Printers aren’t the sexiest of gadgets. We know this. But the fact remains that more and more people are choosing to print out their digital photos as well as using the things for letters, contracts and other documents.
- Best cheap home printer: The best printers for documents and photos
So, if you want to know how to avoid the pricey ink trap and make sure you’re getting the most beautiful snaps for your frames then read on.
Rule 1: Work out how much you’ll use it
This is both the hardest thing to figure out and also the most important at the same time. In fact, if you get this bit sussed, you’re pretty much home already. The trouble is that it’s a hard thing to estimate because it’s not worth paying attention to while you do it.
In fact, you’re most likely only going find out the answer after it’s too late and you’ve already made your purchase. So, as dull as it might sound, if you can have a good estimate at this now, it’ll save you a fair bit of money and trouble in the long run.
Rule 2: Cheaper printers have more expensive ink
You might have paid a good price for the hardware in some sale or other but chances are that a cheap printer will cost you more in ink cartridges over time whereas replacements on a more expensive piece of kit will work out better as time goes on.
So, based on the calculation of how many pages you think you’ll be printing each month, you’ll have some idea of how often you’ll get through cartridges. Lots of brands these days say on the packaging just how many sheets they’d expect you to get out of them.
Combine that with your printing frequency and you’ll have some idea of how much you’d expect to pay in refills over each year. Factor in the initial cost of the machine and you’ll see at what point it might be worth going for a higher spec printer.
Rule 3: Lasers are not necessarily the best
Most home user probably would opt for an inkjet anyway but even if you really want to spend some cash or you’re a small business trying to make the right choice, don’t just presume that you’ll get more for your money with a laser printer. The major advantage of them is that they’re fast.
Many inkjets will beat laser models for startup time if you’re just printing a page or two. On the other hand, if you’re going to be calling for 20 sheets at a time, then a laser’s probably the right call.
Another issue is that lasers won’t necessarily offer more accurate colours over all parts of the spectrum as a high-end inkjet might. So, if printing photos is the reason for your purchase then make sure to read the reviews carefully if you really are sold on the idea of these bigger, faster machines.
On the cartridge side, you won’t have to shell out for a new one quite so often but you will be looking at a fair old wedge when you do. Quite a good compromise if you’re unsure of which type to go for are often the prosumer type inkjet printers. They’re generally quicker and more economic with the ink provided you use them on a regular basis. But they cost more initially.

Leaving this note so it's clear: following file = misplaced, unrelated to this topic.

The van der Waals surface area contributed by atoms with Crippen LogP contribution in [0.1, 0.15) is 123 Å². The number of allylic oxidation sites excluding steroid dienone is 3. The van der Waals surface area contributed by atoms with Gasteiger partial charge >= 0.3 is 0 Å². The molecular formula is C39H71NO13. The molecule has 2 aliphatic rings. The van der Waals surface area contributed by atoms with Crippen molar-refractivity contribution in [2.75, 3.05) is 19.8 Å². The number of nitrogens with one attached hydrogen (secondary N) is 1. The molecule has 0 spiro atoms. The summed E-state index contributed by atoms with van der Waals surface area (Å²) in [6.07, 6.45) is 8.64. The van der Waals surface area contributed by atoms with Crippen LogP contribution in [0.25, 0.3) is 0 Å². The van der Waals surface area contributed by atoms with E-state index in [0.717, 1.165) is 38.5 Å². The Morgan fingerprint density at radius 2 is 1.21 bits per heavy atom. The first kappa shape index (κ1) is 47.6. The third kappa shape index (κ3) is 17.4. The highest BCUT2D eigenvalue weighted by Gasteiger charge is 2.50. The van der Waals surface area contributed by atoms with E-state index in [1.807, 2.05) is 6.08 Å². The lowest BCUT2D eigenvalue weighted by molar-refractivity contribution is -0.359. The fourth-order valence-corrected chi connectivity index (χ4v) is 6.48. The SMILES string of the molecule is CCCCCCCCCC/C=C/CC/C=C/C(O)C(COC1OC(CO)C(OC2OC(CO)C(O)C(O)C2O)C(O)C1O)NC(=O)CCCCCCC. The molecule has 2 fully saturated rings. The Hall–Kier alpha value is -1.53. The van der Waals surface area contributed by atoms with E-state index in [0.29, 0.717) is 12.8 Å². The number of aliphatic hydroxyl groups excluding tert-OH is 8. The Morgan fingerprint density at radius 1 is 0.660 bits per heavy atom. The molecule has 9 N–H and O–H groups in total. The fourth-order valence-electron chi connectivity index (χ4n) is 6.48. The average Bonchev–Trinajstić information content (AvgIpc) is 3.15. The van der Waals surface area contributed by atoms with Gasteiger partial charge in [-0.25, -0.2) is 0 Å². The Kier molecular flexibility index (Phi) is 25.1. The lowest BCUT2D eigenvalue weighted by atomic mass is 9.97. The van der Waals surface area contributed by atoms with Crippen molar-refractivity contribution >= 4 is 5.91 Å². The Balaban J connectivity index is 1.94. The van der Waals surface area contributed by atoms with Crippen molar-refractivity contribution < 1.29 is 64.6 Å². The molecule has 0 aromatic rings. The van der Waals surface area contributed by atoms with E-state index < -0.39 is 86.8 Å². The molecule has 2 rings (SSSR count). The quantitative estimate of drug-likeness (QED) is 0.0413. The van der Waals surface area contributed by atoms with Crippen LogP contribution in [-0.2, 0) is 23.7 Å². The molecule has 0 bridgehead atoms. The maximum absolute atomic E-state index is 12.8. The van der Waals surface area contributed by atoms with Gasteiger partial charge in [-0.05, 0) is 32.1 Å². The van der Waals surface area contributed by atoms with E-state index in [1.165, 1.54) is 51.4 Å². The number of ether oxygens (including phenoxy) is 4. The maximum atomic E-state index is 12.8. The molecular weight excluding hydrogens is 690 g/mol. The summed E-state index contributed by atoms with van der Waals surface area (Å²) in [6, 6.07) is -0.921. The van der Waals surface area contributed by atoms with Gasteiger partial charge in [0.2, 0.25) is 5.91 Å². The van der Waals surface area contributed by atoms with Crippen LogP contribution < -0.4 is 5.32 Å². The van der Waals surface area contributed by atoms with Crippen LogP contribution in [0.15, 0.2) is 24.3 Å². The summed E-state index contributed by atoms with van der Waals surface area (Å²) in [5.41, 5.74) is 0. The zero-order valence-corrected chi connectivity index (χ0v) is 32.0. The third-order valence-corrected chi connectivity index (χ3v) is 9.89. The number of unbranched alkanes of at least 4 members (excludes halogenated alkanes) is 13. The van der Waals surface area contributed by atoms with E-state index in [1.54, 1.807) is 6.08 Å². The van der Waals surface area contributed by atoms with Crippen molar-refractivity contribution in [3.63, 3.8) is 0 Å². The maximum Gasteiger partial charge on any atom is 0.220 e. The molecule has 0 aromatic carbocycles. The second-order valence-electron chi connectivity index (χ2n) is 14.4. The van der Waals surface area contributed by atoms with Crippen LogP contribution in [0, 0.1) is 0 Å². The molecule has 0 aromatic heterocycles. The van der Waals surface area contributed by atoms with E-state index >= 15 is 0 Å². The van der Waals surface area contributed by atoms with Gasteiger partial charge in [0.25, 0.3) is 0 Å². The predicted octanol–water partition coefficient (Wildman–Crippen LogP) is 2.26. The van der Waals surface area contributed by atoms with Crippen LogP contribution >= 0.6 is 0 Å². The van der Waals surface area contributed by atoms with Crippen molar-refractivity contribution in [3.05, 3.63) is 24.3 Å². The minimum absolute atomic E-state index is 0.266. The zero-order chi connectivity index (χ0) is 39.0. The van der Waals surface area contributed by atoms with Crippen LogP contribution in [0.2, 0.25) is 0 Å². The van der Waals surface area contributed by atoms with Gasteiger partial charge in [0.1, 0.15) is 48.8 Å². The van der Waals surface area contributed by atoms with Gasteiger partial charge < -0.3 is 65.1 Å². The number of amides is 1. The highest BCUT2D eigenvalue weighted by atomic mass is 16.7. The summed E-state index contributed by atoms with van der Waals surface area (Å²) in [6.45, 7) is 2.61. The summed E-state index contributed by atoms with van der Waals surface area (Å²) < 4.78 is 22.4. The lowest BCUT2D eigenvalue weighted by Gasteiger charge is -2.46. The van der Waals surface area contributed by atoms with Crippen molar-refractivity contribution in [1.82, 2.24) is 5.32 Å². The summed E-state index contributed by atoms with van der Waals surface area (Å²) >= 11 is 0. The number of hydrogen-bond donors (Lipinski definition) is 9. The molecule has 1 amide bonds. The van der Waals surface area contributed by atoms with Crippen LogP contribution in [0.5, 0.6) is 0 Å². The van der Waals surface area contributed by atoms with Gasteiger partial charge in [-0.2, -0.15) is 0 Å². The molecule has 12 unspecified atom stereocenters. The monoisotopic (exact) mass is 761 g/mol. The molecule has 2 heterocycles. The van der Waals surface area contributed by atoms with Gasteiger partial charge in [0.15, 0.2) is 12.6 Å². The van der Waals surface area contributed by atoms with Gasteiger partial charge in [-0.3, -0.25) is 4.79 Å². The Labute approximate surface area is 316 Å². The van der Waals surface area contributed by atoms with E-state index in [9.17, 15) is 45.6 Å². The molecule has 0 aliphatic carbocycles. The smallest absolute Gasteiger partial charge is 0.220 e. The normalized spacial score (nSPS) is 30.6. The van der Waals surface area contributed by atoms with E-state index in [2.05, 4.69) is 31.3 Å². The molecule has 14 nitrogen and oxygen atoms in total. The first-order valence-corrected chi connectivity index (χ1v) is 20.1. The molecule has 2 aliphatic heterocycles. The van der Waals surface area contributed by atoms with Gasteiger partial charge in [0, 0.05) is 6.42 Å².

Rule 4: Use the right refills
One option to make your ongoing printer use cheaper is to go for non-brand printer cartridge replacements or even have your empties filled back up again. By all means, give this a crack but get them from a reputable supplier rather than somebody selling a supply from an unknown source. Some non-brand replacements are reliable but many aren’t.
Another thing to keep your eyes out for are extra large cartridges and printer packs. It’s just a question of a buying-in-bulk mentality. These deals will offer you a lower cost per page but obviously need you to spend more up front.
Rule 5: Use the right paper
There’s a holy trinity of printing between the machine, the ink and the paper and if any one of them is out, there’s a chance that you won’t get good results. Fortunately, you don’t have to be quite as specific with paper as you do with the ink.
Photo quality paper is the one to pay most attention to. If you are going to print your snaps, it’s not really a place to scrimp. That said, they often come in grades equivalent to “good”, “better” and “best” so try a few and see which reaches the right price/quality point for you.
One piece of advice for all printing is to make sure that your paper is 80gsm thick or over – if you require your documents to have an aesthetic value, that is.
Rule 6: A printer is a subscription
Most dissatisfaction over printers is caused by the bill shock of the cartridges. The problem is that people just aren’t in the right mindset when they buy them. You’ve got to see the purchase of a printer much like a mobile phone where there’s an initial outlay to consider as well as an equal, if not more significant, running cost.
Pick the subscription model that suits you the best. Are you happy paying little and often or would you prefer to shell out in bursts? You might consider a cheaper printer more like a 12 month contract whereas a better model you’ll need to keep for a longer period of time to really reap the economic benefits.